Monaco, Monaco

Business Administration

Bachelor's
Language: EnglishStudies in English
Subject area: economy and administration
Business
Business is the activity of making one's living or making money by producing or buying and selling goods or services. Simply put, it is "any activity or enterprise entered into for profit. It does not mean it is a company, a corporation, partnership, or have any such formal organization, but it can range from a street peddler to General Motors." The term is also often used colloquially (but not by lawyers or public officials) to refer to a company, but this article will not deal with that sense of the word.
Business Administration
Business administration is management of a business. It includes all aspects of overseeing and supervising business operations and related field which include Accounting, Finance and Marketing.
Business Administration
The technical and commercial functions of a business are clearly defined, but the same cannot be said of the administrative function. Not many people are familiar with its constitution and powers; our senses cannot follow its workings - we do not see it build or forge, sell or buy - and yet we all know that, if it does not work properly, the undertaking is in danger of failure.
Henri Fayol (1900). "Henri Fayol addressed his colleagues in the mineral industry 23 June 1900." Translated by J.A. Coubrough. In: Fayol (1930) Industrial and General Administration. pp. 79-81
Business
Business has to be fun. For too many people, it's "just a job."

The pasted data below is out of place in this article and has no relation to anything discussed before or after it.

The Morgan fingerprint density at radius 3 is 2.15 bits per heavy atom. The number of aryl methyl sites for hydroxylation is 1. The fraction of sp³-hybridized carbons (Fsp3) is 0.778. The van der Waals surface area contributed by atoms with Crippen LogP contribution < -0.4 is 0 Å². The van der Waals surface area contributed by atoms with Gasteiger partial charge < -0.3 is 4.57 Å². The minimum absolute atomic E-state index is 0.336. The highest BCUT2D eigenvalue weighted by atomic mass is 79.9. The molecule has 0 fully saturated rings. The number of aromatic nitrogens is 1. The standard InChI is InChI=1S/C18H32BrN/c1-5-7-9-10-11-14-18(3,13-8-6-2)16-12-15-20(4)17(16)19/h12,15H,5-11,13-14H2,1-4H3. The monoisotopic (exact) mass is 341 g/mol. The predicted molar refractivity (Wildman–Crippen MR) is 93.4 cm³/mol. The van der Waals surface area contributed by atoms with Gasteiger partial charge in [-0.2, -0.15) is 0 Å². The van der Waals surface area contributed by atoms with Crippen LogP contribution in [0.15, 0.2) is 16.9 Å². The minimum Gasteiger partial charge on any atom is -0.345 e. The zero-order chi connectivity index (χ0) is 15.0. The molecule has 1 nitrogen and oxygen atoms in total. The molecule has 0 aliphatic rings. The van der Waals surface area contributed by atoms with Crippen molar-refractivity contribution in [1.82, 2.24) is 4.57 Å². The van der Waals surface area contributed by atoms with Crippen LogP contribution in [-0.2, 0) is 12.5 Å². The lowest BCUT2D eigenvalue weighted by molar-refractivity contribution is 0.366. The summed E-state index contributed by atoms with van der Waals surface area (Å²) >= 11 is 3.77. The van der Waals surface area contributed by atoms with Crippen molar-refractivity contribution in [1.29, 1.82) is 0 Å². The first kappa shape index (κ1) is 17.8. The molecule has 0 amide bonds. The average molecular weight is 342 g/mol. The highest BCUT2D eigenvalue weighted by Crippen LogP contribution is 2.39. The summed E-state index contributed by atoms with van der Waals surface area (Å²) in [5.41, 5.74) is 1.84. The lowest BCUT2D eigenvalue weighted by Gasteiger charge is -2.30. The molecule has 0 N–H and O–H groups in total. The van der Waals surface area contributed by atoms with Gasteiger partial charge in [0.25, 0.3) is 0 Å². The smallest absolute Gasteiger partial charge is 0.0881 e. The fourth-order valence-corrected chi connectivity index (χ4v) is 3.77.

Jack Welch (2001) Jack: Straight from the Gut Ch. 24.
Business Administration
The administrative function... insures the continuance of the existing order with a minimum of effort and risk. Its fundamental aim is to "carry on" rather than to venture along new and untried paths. Administrators are, therefore, the stabilizers of society and the guardians of tradition. They are stabilizers in both a positive and a negative sense, for not only do they make possible the continuance of the ideas which they convert into institutions: they also frustrate many innovations to which they deny their support. With the weight of their authority they confront every attempt to initiate a new development, and test it with a view to its effect on established interests. They resist change and stow down the rate of experimentation so that the main body of society can keep pace with it. The ponderous social machinery which is so irritating to the impulsive initiator is thus a safeguard against sudden changes which paralyze the Jess adaptable members of society and which would result in chaos if subjected to no check.
Paul Pigors (1935), Leadership or Domination, Houghton Mifflin Company. p. 264-8; As cited in Albert Lepawsky (1949), Administration, p. 9-10
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